MB: That record was an excuse for me to really focus on being a fiddle player which is my first instrument. Since I was fifteen I’ve been playing banjo and guitar and have had moments in that time when I wasn’t all that excited about being a fiddler. It just came as second nature. I decided I wanted to make another record like my first, Lone Prairie, where I only played fiddle and focus was on the instrument that I know the best. I decided to make it with Greg Reish because he is one of my favorite guitar players on earth. We knew each other from when we both lived here in the Chicago area. He moved to Tennessee and brought me down to Murfreesboro where we did a gig or two there and then a dance in Nashville which also included Rachel Baimen on the banjo (from 10 String Symphony). After that dance I turned to Greg and asked if he wanted to make an album together. I decided I wanted to make an album where I was only on fiddle and he was only on guitar. He’s a multi instrumentalist as well.
The concept is in honor of the records I love where one person is playing fiddle the whole time and another playing the same accompanying instrument for the whole album. The model really was an irish album from Martin Hayes called the Lonesome Touch. I didn’t mean to make an old time version of that record but to have the same template where it’s just fiddle and guitar the whole time and the music has a wide enough variety that you don’t sit there half way through the record wishing someone had played another instrument but being totally invested with the repertoire.
We decided we wanted to record it in Nashville if at all possible, it’s fun, exciting and there’s a lot of talent there as far as producers. I had a vision of who I wanted to produce the record and that was Dave Sinko. One day I was feeling particularly unreserved and checked the date and said hey I want to make this record in Nashville, would you want to engineer it and Greg and I had already worked out the dates that would work for both of us. I looked to see if any groups Dave worked with (Punch Brothers) were touring and he was going to be home so he was into the idea right off the bat. David asked me questions about my ideas for the album and within an hour or two he had agreed to do it. We recorded eighteen tracks in just a couple of days and by the end of day one we had recorded fifteen tracks. Which was not really what I expected but made for a really productive feeling by the end of the day.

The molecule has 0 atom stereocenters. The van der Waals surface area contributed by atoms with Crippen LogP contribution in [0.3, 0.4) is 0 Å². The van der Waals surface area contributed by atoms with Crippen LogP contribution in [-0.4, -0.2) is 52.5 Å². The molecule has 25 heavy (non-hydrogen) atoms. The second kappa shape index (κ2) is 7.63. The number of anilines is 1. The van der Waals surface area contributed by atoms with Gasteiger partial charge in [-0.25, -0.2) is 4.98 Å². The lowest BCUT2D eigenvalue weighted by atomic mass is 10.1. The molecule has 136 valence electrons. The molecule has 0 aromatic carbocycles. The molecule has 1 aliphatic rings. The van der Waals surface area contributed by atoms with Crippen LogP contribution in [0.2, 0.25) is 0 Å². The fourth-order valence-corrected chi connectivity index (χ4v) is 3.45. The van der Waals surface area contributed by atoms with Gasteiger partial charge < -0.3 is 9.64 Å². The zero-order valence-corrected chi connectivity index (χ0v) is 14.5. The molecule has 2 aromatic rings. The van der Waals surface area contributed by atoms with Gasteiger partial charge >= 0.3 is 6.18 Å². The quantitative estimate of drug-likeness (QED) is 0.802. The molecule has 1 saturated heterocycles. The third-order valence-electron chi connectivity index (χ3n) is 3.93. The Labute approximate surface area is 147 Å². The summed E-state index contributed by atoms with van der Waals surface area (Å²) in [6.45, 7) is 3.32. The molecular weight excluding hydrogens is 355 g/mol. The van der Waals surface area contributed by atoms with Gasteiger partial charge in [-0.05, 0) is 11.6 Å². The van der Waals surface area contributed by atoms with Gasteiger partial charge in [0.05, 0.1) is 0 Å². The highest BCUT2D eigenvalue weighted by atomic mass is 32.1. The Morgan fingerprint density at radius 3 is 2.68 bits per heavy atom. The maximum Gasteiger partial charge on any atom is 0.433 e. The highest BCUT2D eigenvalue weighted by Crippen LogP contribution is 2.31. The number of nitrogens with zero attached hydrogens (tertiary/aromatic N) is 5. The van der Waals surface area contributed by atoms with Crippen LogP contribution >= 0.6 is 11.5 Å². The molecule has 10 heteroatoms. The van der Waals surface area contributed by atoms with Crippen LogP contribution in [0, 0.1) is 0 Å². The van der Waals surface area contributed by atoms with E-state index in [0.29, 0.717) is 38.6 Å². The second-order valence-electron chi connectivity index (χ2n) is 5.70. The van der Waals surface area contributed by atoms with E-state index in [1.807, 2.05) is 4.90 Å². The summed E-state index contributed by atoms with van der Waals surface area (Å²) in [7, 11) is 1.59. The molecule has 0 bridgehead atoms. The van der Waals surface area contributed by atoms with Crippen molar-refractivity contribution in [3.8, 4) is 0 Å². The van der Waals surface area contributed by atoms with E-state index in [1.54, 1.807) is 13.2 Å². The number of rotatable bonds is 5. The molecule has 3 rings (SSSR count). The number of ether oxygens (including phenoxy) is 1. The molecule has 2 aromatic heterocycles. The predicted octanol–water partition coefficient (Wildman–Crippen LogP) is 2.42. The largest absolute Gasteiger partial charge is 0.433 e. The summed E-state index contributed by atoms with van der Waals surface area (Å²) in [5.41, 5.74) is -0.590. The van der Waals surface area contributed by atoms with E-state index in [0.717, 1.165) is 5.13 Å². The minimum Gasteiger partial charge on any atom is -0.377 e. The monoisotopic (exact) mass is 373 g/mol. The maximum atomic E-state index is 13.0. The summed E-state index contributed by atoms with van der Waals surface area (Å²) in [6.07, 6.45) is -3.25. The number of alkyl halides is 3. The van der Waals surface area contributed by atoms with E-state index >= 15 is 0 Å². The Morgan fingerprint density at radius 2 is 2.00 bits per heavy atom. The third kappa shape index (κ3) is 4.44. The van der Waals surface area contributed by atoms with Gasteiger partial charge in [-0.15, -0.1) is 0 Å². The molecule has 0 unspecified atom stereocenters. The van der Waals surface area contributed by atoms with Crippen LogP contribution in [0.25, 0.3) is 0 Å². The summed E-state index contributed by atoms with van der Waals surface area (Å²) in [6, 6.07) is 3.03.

TWS: You are a member of Chicago based band, Big Sadie…what are they up to these days and what are their plans for the future?
MB: I joined the band a little over a year ago. On Monday we are sending our debut album off to be mastered. We recorded it back in September. Collin and Elise, the founding members, who are the leaders of the band have been back in the studio a couple times just to finish off the edits and mixing. Everyones listened to the record in the past day or two and has approved the final. We have a record release show scheduled for May 19th in Chicago and Elise is also submitting us for band contests and a showcase at IBMA. Everyone else in the band, besides me, has a day job that isn’t in the music industry so I don’t expect a lot of touring but I think everyone would be up for short little tours out of the midwest if they are condensed, well planned and a lot of bang for our buck.
TWS: As a music teacher, what significance do you think passing music onto the next generation holds?
MB: I think it’s important to pass music onto the next generation because that’s how I received it both with classical music, which I don’t play anymore but I enjoyed learning, and with roots music, in particular Old Time Music. Most all of the valuable information I gleaned about music was from direct contact with a teacher or mentor and I feel really lucky to have found the Old Town School of Folk Music here in Chicago which has graciously employed me full time to do as a teacher what I had as a student in my younger days. I had two classical violin teachers, Linda Litwin and Rich Amoroso, who are phenomenal and an incredible array of old time musicians who worked with me from my very first fiddle teacher Palmer Loux to Bruce Molskey, Rayna Gellert, Rafe Stefanini, Dirk Powell, and many more. I feel lucky that I got to learn from all of them in formal classes and workshops and through camps like The Swannanoa and Ashoken and them taking the time jam and chat with me about who they learned with. Now I’m that way with my students.
TWS: Is there anything else you have going on?
MS: I am involved in a multi city project called Folk Fights Back, Rachel Baimen who I mentioned earlier is running the Nashville event, I’m putting on the Chicago version. The theme for this month’s concert is immigrants and refugees . I have four immigrants who are officially on the bill and some refugees who have been settled here to come talk between sets about their experience. One or two of them are going to sing or play a song as well. I think in March we have shows in Boston, Chicago, Nashville, New York, Stockholm, and Toronto. I believe it’s all artists who are based in those communities. The first one was in January and the next one is March 19th. I’m hoping these events will be held every two months and each event will have a different theme.